Winterfest to kick off Nov. 28 in Portsmouth

Winterfest to kick off Nov. 28 in Portsmouth

Story by Adam Black

Photos courtesy Friends of Portsmouth

After several events in the region have been canceled due to the pandemic, Winterfest’s organizers have announced the holiday festival will go on this year in downtown Portsmouth.

The festival, which draws a large crowd to the southern Ohio town along the Ohio River and named a Hallmark Channel Hometown Christmas Town in 2019, has started a family tradition for residents that will continue this year — just in an altered state. While plans could change, organizers are determined to bring the more than a month-long festival to reality, including Christmas shops, food vendors and an ice-skating rink.

Friends of Portsmouth members took to social media via Facebook Live to announce that Winterfest 2020 would take place this year, despite COVID-19.

“Winterfest is going to look a little different this year than what’s expected,” said Friends of Portsmouth Executive Director Tim Wolfe. “It is not canceled. We are working closely with the health department on what we can and can’t do to keep everyone safe.”

Along with shops, food and ice skating, the festival also features live music, meets with Santa Claus and decks the halls of Portsmouth with twinkling Christmas lights and a large decorated Christmas tree.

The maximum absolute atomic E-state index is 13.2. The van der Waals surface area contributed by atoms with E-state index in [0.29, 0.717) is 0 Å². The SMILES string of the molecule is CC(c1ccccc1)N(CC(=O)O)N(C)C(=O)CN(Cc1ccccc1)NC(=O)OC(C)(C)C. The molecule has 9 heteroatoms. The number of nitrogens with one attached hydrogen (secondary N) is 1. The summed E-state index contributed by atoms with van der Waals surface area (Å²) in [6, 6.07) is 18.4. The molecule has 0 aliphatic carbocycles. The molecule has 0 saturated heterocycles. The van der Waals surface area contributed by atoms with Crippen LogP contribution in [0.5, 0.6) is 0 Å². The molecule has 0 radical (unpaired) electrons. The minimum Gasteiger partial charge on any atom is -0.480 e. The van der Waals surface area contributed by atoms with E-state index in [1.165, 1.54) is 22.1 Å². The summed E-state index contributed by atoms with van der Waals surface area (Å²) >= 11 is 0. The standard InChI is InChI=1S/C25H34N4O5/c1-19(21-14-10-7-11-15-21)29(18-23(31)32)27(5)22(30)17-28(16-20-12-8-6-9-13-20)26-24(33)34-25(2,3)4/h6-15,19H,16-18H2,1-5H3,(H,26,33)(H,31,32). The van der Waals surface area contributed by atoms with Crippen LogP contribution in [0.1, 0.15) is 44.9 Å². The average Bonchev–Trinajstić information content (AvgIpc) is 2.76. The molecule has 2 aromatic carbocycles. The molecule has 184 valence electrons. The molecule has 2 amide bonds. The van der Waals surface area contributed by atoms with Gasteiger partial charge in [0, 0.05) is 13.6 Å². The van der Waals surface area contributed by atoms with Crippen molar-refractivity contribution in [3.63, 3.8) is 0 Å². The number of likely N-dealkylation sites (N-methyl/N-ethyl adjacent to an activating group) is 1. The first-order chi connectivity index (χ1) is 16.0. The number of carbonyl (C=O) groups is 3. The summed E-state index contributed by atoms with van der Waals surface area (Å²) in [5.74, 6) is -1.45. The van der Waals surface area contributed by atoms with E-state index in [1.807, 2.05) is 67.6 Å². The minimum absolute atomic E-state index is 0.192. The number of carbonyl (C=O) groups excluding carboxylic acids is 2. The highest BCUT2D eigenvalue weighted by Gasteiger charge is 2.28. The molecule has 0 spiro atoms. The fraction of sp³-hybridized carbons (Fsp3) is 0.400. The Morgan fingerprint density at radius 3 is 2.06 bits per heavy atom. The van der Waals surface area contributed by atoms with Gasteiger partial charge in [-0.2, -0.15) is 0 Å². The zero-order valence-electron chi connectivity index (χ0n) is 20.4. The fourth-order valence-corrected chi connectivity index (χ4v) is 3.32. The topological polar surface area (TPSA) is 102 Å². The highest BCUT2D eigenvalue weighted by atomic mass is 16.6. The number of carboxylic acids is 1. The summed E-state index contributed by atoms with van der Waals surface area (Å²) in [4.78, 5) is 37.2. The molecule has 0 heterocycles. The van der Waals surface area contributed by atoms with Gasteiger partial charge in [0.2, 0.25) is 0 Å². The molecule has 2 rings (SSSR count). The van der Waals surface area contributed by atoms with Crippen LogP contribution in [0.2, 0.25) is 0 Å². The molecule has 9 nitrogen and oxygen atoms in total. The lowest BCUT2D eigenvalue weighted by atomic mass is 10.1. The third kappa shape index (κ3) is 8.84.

Wolfe explained some changes that will occur at this year’s event, including limiting the number of skaters in the rink at a time. Wolfe shared the event is allowed to have 50 people in one area at a time, but to make sure everyone remains safe and socially distanced, they are only allowing 40 people in the rink.

“We are going to limit the number of people in the rink to 40 and then we are going to have time slots for the rink,” Wolfe said.

In the video, Wolfe also stated other events would be altered from previous years due to the pandemic, including meeting with Santa and food and craft vendors. Vendors will be set up inside the buildings on Market Street, and the capacity of each vendor’s shop will be monitored.

“It will be just like when you go to your favorite mall or whatever, we’ll have a person counting as they come in, so there will be a limit of how many people are in,” Friends of Portsmouth member Sara Mauk said. “We will also have food trucks spaced out and again will be limited to people in line at one given time.”

Wolfe and Mauk stressed organizers are working closely with the health department on recommendations per COVID-19 statistics.

“We will be enforcing whatever things are required at the time, so if it’s face masks or social distancing or whatever else is decided in December, we will follow,” Mauk said.

Wolfe also shared information about the tree lighting ceremony and parade that normally kicks off Winterfest’s opening. Wolfe stated the parade was still in the planning phase and would most likely look different compared to years past.

“We plan to kick this year off on Nov. 28, with our tree lighting ceremony,” Wolfe said. “Typically, we would have a parade to down here and then we would light the tree. Right now, we are working with the health department and we will put those details out as we get them.”

Wolfe shared once the tree is lit, Winterfest will officially open and time slots for the rink will be available to reserve, along with shops and food vendors opening.

“This is just a work in progress,” Mauk said. “We want to make sure we are able to give you something safely and in accordance with the state and the city. Things are subject to change week to week, but our goal is to have a Winterfest of some sort.”

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